Dwayne “The Rock” Johnson is easily one of the biggest wrestler-turned-actor success stories to date. He’s branched out of those mildly entertaining WWE films to bigger things, and even in roles where he’s more Dwayne Johnson than his The Rock persona; meaning he gives a more dramatically involved performance, rather than one where he is just the muscle.
This brings us to him playing the titular Hercules in Brett Ratner’s new film Hercules based on Steve Moore’s graphic novel Hercules: The Thracian Wars, which is why it has a similar, but less tame, gruesome style to that of Frank Miller’s 300. I think it’s hard to not have a similar style when they are both graphic novels and similar bad-ass stories.
Overall, Hercules has a much weaker narrative. Basically, Hercules is a sword-for-hire (a bounty hunter) where he and his posse are promised their weight in gold if they can defeat a tyrannical war lord, a lacklustre character named Rhesus, for the King of Thrace (John Hurt) and his daughter.
The important people in Hercules’ friends group is a wise Amphiaraus (Ian McShane, who actually brings the most humour out of any of the characters); a lovely Atalanta (Ingrid Bolsø Berdal); Autolycus (Rufus Sewell); the strange Tydeus (Askel Hennie), who seems to be more animal than man; and his nephew Iolaus (Reece Ritchie), who never really gets in on the action and is instead a storyteller of all the great things his uncle has done.
And most of those things are great – and told with lavish style, especially his twelve labours. I would have loved to have seen another film about those, because they were just great scenes. Also great are two brief, but finely choreographed, war scenes that are plain to a fault.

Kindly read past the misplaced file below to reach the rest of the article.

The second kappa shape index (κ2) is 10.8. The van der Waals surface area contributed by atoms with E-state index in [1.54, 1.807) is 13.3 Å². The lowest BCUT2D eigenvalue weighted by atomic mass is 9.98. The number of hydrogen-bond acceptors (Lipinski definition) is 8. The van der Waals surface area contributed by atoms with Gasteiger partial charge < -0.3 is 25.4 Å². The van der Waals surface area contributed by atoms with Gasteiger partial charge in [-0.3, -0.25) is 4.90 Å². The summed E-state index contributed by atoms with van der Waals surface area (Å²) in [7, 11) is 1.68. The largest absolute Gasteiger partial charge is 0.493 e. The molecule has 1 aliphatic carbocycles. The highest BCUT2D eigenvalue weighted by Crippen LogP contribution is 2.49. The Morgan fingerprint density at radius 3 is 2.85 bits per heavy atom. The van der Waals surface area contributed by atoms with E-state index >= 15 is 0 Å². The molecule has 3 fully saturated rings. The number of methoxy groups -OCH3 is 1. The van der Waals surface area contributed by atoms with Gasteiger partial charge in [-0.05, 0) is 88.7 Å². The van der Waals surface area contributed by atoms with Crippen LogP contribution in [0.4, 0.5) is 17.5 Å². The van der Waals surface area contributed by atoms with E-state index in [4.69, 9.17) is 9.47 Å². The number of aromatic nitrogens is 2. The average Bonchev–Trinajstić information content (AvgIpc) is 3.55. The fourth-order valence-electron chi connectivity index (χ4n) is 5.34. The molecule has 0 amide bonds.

The film’s final thirty minutes is the most compelling part of the film, because it’s actually when the narrative feels like it finds any coherence. Before that, it’s quite snooze-worthy save a few scenes, and it’s not a great film if it takes an hour to possess any meaty storytelling.
As for the performances, Johnson’s is the only notable one. Here, he is definitely more The Rock thanks to his intense training regimen prior to filming. And also due to Brett Ratner’s impulse to always show The Rock’s abs and never let him have a shirt. His character development, like the fact that he doesn’t know what actually happened the night his family died, is strong. The performance is easily his most dedicated to date.
He is powerful in the film’s most iconic scene (one that demanded eight takes, in which he blacked out after each), but other times I couldn’t take him seriously. This is when he has a lion’s hyde on his head, accompanied with his beard made out of yak testicle hair. You read that right.